Session: Water and Forest

“An integrated management crucial to cope with global changes in the Mediterranean’’

Organization: Plan Bleu, EFIMED

Rapporteur: Mr. Davide Pettenella (University of Padova)

Facilitator: Ms. Nelly Bourlion (Plan Bleu)


The Mediterranean region is very diverse both in terms of forest cover and water resources. After a millennia of decrease in forest cover, the northern rim of Mediterranean basin has experienced during the last decades a natural plant re-colonisation due to the abandonment of rural areas and the urbanisation of society. In contrast, the eastern and southern rims are characterized by a high pressure from human populations on forest and woodland ecosystems leading to overexploitation, overgrazing and biological degradation. Such a situation is explained by a high population growth, low income per capita and a marked rural population density. In addition, most countries on the southern and eastern shores of the Mediterranean are in ‘water stress,’ with less than 1000 m3/capita/year. These changes in the landscape have far reaching consequences for water availability and quality.

The Mediterranean region is approaching 500 million inhabitants. The already vulnerable water resources are under increased pressures. The momentum for the bio economy might also contribute to even increase water demands, as bio products can have considerable water footprints. Despite the increase reliance on alternative sources, forest catchments supply a large proportion of water used for domestic, agricultural, industrial and ecological needs. We might soon be in a situation where decision will need to be taken in the allocation of water resources between green water used by forests and blue water than can be regulated and used for agriculture, industry and human consumption. South Africa and Australia have already pioneered regulations in this respect. On the other hand, forests can make a significant contribution to water quality. The shadow cast by riparian tress helps maintaining cooler water temperatures and higher oxygen contents. Minimization of soil erosion reduces the flux of sediment into in water bodies, while well-developed root systems help filtering nutrients and some pollutants. In managed forests, these ecosystems services depend on adequate forest management. Indeed, inadequate timber harvesting or extraction, or roads and stream crossings with forest tractors, may change dissolved and chemical particulate concentrations and fluxes in water bodies, leading for instance to increased sediment inputs in the water. Moreover, there is a risk of oil pollution during forest works using tractors and other machines.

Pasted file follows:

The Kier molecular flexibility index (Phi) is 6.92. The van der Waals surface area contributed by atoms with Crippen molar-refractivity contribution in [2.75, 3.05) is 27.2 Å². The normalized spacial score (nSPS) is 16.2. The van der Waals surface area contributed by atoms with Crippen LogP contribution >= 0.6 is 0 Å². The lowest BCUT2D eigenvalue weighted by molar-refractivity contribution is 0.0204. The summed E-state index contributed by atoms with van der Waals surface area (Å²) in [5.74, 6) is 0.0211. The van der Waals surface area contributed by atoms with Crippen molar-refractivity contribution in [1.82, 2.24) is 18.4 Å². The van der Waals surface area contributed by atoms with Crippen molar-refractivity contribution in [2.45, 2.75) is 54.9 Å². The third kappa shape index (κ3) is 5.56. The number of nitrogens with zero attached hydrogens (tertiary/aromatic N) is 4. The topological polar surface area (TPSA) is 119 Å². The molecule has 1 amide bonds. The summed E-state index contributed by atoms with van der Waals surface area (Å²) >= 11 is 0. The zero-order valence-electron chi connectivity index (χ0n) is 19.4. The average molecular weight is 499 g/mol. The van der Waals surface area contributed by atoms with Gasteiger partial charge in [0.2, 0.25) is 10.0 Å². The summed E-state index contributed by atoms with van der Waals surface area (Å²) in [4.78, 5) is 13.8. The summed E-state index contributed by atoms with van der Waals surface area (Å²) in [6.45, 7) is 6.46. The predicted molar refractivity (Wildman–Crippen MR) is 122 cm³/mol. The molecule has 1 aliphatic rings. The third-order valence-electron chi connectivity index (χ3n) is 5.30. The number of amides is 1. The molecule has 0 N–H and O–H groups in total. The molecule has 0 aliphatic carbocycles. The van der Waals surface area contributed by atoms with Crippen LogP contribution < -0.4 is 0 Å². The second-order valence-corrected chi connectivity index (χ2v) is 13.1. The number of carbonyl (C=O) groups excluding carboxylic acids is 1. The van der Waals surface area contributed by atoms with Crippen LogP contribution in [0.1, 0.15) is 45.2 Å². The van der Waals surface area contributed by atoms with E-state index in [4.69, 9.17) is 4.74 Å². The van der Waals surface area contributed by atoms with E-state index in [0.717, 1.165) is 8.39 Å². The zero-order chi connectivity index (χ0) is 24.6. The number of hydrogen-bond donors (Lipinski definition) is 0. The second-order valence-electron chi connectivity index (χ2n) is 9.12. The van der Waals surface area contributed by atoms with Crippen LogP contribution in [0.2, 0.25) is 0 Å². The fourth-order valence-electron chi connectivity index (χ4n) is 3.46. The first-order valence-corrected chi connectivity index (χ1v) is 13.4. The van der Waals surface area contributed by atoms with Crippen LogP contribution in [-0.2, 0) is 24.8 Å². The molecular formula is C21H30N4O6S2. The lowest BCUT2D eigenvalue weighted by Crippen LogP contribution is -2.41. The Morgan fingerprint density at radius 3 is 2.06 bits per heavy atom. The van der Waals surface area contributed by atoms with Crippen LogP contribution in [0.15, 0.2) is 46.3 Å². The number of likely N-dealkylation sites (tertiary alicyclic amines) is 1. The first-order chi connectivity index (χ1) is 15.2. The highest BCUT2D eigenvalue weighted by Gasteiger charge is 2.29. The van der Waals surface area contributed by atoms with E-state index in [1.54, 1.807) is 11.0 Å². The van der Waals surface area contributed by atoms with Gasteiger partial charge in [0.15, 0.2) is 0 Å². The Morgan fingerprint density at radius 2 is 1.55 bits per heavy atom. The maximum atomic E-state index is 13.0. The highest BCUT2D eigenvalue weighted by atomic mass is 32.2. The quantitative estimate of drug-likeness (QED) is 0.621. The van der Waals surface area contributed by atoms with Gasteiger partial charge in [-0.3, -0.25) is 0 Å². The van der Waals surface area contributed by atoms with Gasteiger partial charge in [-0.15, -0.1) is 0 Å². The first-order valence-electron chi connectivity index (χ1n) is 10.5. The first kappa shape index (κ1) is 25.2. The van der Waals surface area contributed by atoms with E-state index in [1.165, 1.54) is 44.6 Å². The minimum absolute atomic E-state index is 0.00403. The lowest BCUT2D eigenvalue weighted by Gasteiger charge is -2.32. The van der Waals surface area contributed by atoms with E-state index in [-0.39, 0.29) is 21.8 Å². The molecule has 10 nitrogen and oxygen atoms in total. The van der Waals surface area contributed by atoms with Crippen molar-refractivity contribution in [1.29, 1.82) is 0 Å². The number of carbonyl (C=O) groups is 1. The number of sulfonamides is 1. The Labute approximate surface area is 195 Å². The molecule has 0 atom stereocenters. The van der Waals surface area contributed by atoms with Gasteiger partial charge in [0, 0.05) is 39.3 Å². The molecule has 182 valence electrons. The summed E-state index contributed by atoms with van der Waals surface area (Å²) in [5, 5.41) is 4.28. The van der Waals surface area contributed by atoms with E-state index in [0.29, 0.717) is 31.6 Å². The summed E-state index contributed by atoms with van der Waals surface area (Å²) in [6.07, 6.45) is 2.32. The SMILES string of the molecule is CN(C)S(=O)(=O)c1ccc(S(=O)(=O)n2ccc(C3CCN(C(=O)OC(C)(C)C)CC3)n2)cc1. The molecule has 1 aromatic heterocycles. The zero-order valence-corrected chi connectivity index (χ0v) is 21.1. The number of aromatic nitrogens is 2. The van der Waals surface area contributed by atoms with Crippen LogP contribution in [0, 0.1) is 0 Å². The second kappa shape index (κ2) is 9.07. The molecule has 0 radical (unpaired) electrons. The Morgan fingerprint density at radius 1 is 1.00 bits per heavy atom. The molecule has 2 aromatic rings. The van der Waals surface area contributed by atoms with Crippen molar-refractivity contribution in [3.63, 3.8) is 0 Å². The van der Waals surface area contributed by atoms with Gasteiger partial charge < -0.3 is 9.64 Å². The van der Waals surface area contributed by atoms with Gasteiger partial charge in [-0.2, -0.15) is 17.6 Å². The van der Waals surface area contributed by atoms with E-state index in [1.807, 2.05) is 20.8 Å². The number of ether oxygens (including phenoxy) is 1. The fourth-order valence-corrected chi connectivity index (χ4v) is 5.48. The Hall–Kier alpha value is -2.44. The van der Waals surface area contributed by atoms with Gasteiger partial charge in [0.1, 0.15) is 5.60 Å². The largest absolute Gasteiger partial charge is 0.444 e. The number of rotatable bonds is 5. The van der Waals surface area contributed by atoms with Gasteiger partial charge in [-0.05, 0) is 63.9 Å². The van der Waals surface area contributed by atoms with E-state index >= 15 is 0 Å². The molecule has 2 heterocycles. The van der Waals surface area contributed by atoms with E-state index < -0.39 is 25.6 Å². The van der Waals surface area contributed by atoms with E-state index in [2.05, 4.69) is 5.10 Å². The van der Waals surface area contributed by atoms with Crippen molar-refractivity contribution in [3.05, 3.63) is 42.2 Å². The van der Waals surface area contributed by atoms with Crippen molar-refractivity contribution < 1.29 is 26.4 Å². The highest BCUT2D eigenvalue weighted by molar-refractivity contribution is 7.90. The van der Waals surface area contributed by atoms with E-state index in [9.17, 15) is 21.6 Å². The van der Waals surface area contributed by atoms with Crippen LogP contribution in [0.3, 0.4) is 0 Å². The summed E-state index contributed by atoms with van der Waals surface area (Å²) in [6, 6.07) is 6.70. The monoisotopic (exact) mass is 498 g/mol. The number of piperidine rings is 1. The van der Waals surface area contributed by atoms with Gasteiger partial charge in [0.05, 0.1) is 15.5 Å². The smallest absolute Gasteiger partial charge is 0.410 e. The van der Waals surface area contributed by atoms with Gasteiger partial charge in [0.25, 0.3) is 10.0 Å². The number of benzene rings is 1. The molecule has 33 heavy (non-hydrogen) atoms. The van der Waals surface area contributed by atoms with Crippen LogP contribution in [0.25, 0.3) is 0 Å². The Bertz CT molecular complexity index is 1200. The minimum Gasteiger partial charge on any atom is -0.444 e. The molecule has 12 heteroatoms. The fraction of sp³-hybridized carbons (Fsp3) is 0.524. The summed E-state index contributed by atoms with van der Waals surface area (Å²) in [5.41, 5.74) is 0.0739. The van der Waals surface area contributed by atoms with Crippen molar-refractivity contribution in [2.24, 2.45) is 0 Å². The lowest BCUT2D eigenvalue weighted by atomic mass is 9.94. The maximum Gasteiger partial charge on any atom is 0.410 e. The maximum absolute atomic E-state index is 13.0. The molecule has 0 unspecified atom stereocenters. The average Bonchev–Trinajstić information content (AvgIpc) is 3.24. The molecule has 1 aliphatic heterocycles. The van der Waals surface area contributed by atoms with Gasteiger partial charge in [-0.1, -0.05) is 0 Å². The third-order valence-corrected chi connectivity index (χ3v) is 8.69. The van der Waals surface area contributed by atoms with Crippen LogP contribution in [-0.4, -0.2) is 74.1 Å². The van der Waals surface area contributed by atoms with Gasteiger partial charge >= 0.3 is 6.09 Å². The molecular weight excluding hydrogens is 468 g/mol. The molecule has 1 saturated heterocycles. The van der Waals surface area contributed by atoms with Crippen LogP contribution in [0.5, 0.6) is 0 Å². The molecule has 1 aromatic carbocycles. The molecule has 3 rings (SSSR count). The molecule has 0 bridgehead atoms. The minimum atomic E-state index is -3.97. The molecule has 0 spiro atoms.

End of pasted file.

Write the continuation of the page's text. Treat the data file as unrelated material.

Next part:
While forests are well known to play an important role in the production of water - in terms of quality, quantity and seasonality - water and forest policies remain quite disconnected. Even more, the water and forest value chains are almost totally divorced. Although water related forest ecosystem services have been evaluated in monetary terms quite many times, it remains mainly an academic exercise. Only a few local efforts to implement Payments for Ecosystem Services (PES) are attempting to create a forest- water value chain, especially those providing the financial means needed to manage forests for water.

It is then necessary to have a better and shared understanding of the interactions between forests and water, be there synergies or trade-offs, in order to be able to develop the necessary institutional arrangements. This shared understanding can be achieved through increased cross-sectorial dialogue among the forest and water communities supported in an effective policy-science-practice interface.

This is urgent as water related ecosystem services might become even more relevant in the next years while the Mediterranean basin is one of the most vulnerable regions to climate change. Effects of climate change (e.g. changing precipitation patterns, increasing temperature) will disturb the relationships between forests and water. Moderate reductions in precipitation might have dramatic effects in the water flows produced in forested basins. Climate change can also have indirect effects on water resources, such as increased extent and severity of wildfire and forest mortality as this can also increase the erosion risk.




This session will have the following objectives:

  • What are the priorities in managing forest for water in the Mediterranean? What new policy developments are being implemented?
  • How to set a favourable regulatory framework to enhance the role and the use of forests as “green infrastructures” providing high quality drinking water? Does it make sense?
  • Are water-related Payments for Ecosystem Services (PES) a relevant option?
  • What are the adaptation opportunities associated with forest management, in the context of water and aquatic ecosystems?
  • How to enhance a cross-sectorial science- policy dialogue in the field of forest and water?


Ms. Nelly Bourlion (Plan Bleu)

Mr. Inazio Martinez de Arano (EFIMED)

Ms. Sophie Vallée (EFIMED) 



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